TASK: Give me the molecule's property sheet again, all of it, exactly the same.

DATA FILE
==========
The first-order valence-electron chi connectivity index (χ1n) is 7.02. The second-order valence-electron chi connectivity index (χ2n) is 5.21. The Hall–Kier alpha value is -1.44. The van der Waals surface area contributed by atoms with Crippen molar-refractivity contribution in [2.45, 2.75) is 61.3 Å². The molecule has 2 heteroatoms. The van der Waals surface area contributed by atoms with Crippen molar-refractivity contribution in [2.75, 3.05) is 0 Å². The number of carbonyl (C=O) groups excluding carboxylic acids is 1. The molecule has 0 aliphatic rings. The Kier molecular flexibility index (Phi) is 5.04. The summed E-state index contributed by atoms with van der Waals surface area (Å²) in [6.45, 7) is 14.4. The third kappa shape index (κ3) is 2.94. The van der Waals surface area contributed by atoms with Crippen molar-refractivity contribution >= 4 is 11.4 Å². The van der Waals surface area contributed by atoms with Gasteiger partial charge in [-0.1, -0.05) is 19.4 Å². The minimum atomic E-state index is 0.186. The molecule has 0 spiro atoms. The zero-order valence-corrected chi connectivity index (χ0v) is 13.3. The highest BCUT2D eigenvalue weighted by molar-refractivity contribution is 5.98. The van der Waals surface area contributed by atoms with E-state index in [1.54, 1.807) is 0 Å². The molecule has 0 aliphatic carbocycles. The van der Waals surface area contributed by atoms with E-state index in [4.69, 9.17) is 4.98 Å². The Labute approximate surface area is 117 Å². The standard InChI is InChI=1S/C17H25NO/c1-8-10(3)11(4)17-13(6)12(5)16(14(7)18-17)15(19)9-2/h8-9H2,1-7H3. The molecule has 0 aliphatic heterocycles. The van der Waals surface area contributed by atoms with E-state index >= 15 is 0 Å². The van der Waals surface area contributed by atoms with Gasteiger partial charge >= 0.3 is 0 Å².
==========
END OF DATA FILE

The first-order valence-electron chi connectivity index (χ1n) is 7.02. The second-order valence-electron chi connectivity index (χ2n) is 5.21. The Hall–Kier alpha value is -1.44. The van der Waals surface area contributed by atoms with Crippen molar-refractivity contribution in [2.45, 2.75) is 61.3 Å². The molecule has 2 heteroatoms. The van der Waals surface area contributed by atoms with Crippen molar-refractivity contribution in [2.75, 3.05) is 0 Å². The number of carbonyl (C=O) groups excluding carboxylic acids is 1. The molecule has 0 aliphatic rings. The Kier molecular flexibility index (Phi) is 5.04. The summed E-state index contributed by atoms with van der Waals surface area (Å²) in [6.45, 7) is 14.4. The third kappa shape index (κ3) is 2.94. The van der Waals surface area contributed by atoms with Crippen molar-refractivity contribution >= 4 is 11.4 Å². The van der Waals surface area contributed by atoms with Gasteiger partial charge in [-0.1, -0.05) is 19.4 Å². The minimum atomic E-state index is 0.186. The molecule has 0 spiro atoms. The zero-order valence-corrected chi connectivity index (χ0v) is 13.3. The highest BCUT2D eigenvalue weighted by molar-refractivity contribution is 5.98. The van der Waals surface area contributed by atoms with E-state index in [1.54, 1.807) is 0 Å². The molecule has 0 aliphatic carbocycles. The van der Waals surface area contributed by atoms with E-state index in [4.69, 9.17) is 4.98 Å². The Labute approximate surface area is 117 Å². The standard InChI is InChI=1S/C17H25NO/c1-8-10(3)11(4)17-13(6)12(5)16(14(7)18-17)15(19)9-2/h8-9H2,1-7H3. The molecule has 0 aliphatic heterocycles. The van der Waals surface area contributed by atoms with E-state index >= 15 is 0 Å². The van der Waals surface area contributed by atoms with Gasteiger partial charge >= 0.3 is 0 Å².